I will not finish listening to their talk, though.

I don't mind the Trump bashing so much as the inaccuracy of why they bash him. If one wants to bash Trump, it should at least be for something real. Opinion is one thing, and each is entitled to his or her own, but why should I listen to anything less than reality for facts?

I'm glad they find pleasure in each other, though. They can share their inaccuracies and be happy.

Well, there it is for what that's worth.


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I think Amy's kind of cute, but as a "sexless" person my opinion doesn't count for much.

As I worked through Creating Christ, it reminds me of PARC (The Passion of Ayn Rand's Critics, for those weren't part of the PARC Wars).  Just like in PARC, James doesn't seem to want people to know there's another sider of the story.  It's TheBrandens 24/7/365.  But in 2005, there were no other biographies, so maybe James thought he could pull a fast one.  However, every year there are dozens of new books on the New Testament from various perspectives that show Creating Christ can't be correct.  He thinks that no one will read any of these books?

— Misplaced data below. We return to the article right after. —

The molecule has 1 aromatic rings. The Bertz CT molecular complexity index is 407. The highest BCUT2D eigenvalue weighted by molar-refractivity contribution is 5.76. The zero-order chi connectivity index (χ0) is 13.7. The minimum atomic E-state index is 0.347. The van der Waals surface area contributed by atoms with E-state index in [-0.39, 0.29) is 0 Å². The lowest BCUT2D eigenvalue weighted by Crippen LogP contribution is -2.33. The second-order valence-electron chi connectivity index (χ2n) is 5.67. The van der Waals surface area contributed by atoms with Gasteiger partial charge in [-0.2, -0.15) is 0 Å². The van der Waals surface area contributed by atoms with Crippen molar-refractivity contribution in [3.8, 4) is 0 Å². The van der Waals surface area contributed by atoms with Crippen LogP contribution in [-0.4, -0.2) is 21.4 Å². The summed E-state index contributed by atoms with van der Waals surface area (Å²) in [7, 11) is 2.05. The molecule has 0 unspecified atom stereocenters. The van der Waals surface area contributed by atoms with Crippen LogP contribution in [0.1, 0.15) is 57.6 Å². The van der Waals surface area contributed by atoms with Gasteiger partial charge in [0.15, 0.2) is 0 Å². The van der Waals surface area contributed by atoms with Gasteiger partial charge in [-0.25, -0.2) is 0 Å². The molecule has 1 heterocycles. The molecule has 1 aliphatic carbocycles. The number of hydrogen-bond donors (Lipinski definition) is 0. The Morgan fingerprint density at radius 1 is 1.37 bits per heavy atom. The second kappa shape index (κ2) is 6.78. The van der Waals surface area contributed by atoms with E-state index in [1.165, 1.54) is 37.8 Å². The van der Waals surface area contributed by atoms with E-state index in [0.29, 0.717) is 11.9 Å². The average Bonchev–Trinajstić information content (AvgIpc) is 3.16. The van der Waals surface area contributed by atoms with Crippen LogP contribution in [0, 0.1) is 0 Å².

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  • 11 months later...
On 6/5/2018 at 2:50 AM, Michael Stuart Kelly said:

I luvs me some conspiracy theories at times, but the idea that the Jesus story was concocted as a secret conspiracy by the elites to control the masses and that it was so well done, it has endured to the present, makes me wonder why I even bothered looking.

I had just finished watching a movie about Paul the Apostle today (PAUL THE EMISSARY), and it made me think of Valliant's thesis. So  I went thumbing through CREATING CHRIST today to see if he had referenced the beheading of Paul, and if so, how he reconciled it with the idea that Paul was a friend of the Romans as part of a plan to pacify Jewish rebellion. To my amusement, I came across a couple of references to the word "psy-op", and this one in particular made me think of the accusations against Q being based on a Russian psy-op to pacify the conservatives, or the root out the Trump supporters...